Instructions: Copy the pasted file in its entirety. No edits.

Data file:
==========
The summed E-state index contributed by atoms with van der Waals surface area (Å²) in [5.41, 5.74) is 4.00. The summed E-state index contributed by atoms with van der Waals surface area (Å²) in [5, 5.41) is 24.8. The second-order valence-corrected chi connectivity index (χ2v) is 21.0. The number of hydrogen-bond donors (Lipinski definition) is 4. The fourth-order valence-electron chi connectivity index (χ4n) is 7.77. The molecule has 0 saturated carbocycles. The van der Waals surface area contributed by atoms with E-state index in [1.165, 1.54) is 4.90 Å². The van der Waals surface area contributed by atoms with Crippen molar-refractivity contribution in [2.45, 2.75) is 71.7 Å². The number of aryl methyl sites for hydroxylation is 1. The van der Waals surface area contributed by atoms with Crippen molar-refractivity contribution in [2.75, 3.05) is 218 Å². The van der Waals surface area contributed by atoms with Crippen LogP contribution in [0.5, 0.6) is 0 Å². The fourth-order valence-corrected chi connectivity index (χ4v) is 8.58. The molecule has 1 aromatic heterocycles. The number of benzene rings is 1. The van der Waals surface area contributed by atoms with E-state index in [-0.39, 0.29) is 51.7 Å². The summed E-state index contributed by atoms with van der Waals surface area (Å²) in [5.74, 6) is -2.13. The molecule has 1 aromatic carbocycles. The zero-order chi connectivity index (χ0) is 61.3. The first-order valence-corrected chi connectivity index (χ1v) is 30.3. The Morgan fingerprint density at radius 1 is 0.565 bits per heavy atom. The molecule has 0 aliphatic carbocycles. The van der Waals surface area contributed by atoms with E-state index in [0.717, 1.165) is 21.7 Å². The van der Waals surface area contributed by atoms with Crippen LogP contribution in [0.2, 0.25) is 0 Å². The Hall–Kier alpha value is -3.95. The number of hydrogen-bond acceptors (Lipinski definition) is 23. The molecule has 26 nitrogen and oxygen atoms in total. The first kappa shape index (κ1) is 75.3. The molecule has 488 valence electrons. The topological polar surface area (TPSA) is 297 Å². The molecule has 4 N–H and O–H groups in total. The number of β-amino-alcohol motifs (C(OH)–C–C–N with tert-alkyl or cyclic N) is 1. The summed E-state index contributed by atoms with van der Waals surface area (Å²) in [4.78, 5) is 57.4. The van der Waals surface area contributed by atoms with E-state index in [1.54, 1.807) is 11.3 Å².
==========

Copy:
The summed E-state index contributed by atoms with van der Waals surface area (Å²) in [5.41, 5.74) is 4.00. The summed E-state index contributed by atoms with van der Waals surface area (Å²) in [5, 5.41) is 24.8. The second-order valence-corrected chi connectivity index (χ2v) is 21.0. The number of hydrogen-bond donors (Lipinski definition) is 4. The fourth-order valence-electron chi connectivity index (χ4n) is 7.77. The molecule has 0 saturated carbocycles. The van der Waals surface area contributed by atoms with E-state index in [1.165, 1.54) is 4.90 Å². The van der Waals surface area contributed by atoms with Crippen molar-refractivity contribution in [2.45, 2.75) is 71.7 Å². The number of aryl methyl sites for hydroxylation is 1. The van der Waals surface area contributed by atoms with Crippen molar-refractivity contribution in [2.75, 3.05) is 218 Å². The van der Waals surface area contributed by atoms with Crippen LogP contribution in [0.5, 0.6) is 0 Å². The fourth-order valence-corrected chi connectivity index (χ4v) is 8.58. The molecule has 1 aromatic heterocycles. The number of benzene rings is 1. The van der Waals surface area contributed by atoms with E-state index in [-0.39, 0.29) is 51.7 Å². The summed E-state index contributed by atoms with van der Waals surface area (Å²) in [5.74, 6) is -2.13. The molecule has 1 aromatic carbocycles. The zero-order chi connectivity index (χ0) is 61.3. The first-order valence-corrected chi connectivity index (χ1v) is 30.3. The Morgan fingerprint density at radius 1 is 0.565 bits per heavy atom. The molecule has 0 aliphatic carbocycles. The van der Waals surface area contributed by atoms with E-state index in [0.717, 1.165) is 21.7 Å². The van der Waals surface area contributed by atoms with Crippen LogP contribution in [0.2, 0.25) is 0 Å². The Hall–Kier alpha value is -3.95. The number of hydrogen-bond acceptors (Lipinski definition) is 23. The molecule has 26 nitrogen and oxygen atoms in total. The first kappa shape index (κ1) is 75.3. The molecule has 488 valence electrons. The topological polar surface area (TPSA) is 297 Å². The molecule has 4 N–H and O–H groups in total. The number of β-amino-alcohol motifs (C(OH)–C–C–N with tert-alkyl or cyclic N) is 1. The summed E-state index contributed by atoms with van der Waals surface area (Å²) in [4.78, 5) is 57.4. The van der Waals surface area contributed by atoms with E-state index in [1.54, 1.807) is 11.3 Å².